Because an additional 16 foot can make a difference in the outcome...

For example if little johnny can't beat another at practice on the full track at least he can have hope for different circumstances on race day...



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Re: Lubricating Track

Post by derbytalker » Fri Jan 05, 2007 5:13 pm

Thanks all for the input so far! It is much appreciated :-) Sounds like lubing the track isn't a good idea.

We have the 40ft track. We may just pull one section out of the track until we have a better handle on how the track works.

But, I do welcome any and all suggestions, so if anyone else has comments, I'd love to hear them.

Thanks again!



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Re: Lubricating Track

Post by gpraceman » Fri Jan 05, 2007 6:22 pm

derbytalker wrote:We have the 40ft track. We may just pull one section out of the track until we have a better handle on how the track works.

But, I do welcome any and all suggestions, so if anyone else has comments, I'd love to hear them.
I'm surprised with a 40ft aluminum track that you have that much of a problem with cars not finishing. Most of the time, it is because cars are way under weight, not lubed, have some serious alignment issues, or have stuff dragging.

Having a pre-race trial run period is great to help identify and help those cars. If you don't have one, here are some things that you can do:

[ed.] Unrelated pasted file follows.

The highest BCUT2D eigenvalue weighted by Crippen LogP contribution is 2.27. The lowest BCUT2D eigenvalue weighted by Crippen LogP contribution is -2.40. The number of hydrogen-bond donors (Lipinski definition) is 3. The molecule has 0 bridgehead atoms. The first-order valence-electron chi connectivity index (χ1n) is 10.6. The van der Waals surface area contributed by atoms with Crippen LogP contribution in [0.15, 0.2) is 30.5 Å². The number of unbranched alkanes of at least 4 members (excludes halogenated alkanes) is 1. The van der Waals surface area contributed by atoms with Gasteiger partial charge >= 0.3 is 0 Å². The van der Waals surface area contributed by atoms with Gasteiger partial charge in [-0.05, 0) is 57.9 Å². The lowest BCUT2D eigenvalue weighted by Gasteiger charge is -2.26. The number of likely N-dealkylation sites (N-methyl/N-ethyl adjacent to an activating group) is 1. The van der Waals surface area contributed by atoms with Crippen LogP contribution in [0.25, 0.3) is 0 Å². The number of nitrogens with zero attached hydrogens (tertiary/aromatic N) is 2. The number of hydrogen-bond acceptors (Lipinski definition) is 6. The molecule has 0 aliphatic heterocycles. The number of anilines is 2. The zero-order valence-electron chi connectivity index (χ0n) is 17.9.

For underweight cars, during check-in highly recommend that they add some weight before it is finished checking in. Even if it means taping coins to the top of the car.

For non lubed cars, ask during check-in if it was lubed. If not, send them away to do so. You should have some graphite available for them to use.

For cars with alignment issues, there usually isn't much you can do. You can at least make sure the wheels are securely attached and don't have the axles angled downwards (wheels rubbing against body).

Stuff dragging should be easily identified by checking underbody clearance during check-in.


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Re: Lubricating Track

Post by SpinDoctor » Sat Jan 06, 2007 9:41 am

As all the above stated. It is an issue with the cars not the track. Run a clinic for the newbies so they understand the importance of axle prep and weighting the cars, and proper clearance

If you can, have your registration the night before with access to the track so problems can be found and rectified. This turns into a fun night for the scouts and removes all the stress from the raceday.



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Re: Lubricating Track

Post by ExtremePWD » Sat Jan 06, 2007 9:55 am

SpinDoctor wrote:If you can, have your registration the night before with access to the track so problems can be found and rectified. This turns into a fun night for the scouts and removes all the stress from the raceday.
We actually run a trials night one week before the race. The track, scales and dimensional gauge are all setup. We try to resolve as many problems as we can that night but some can use the full week to make major changes that are required.



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Re: Lubricating Track

Post by SpinDoctor » Sat Jan 06, 2007 10:35 am

ExtremePWD wrote: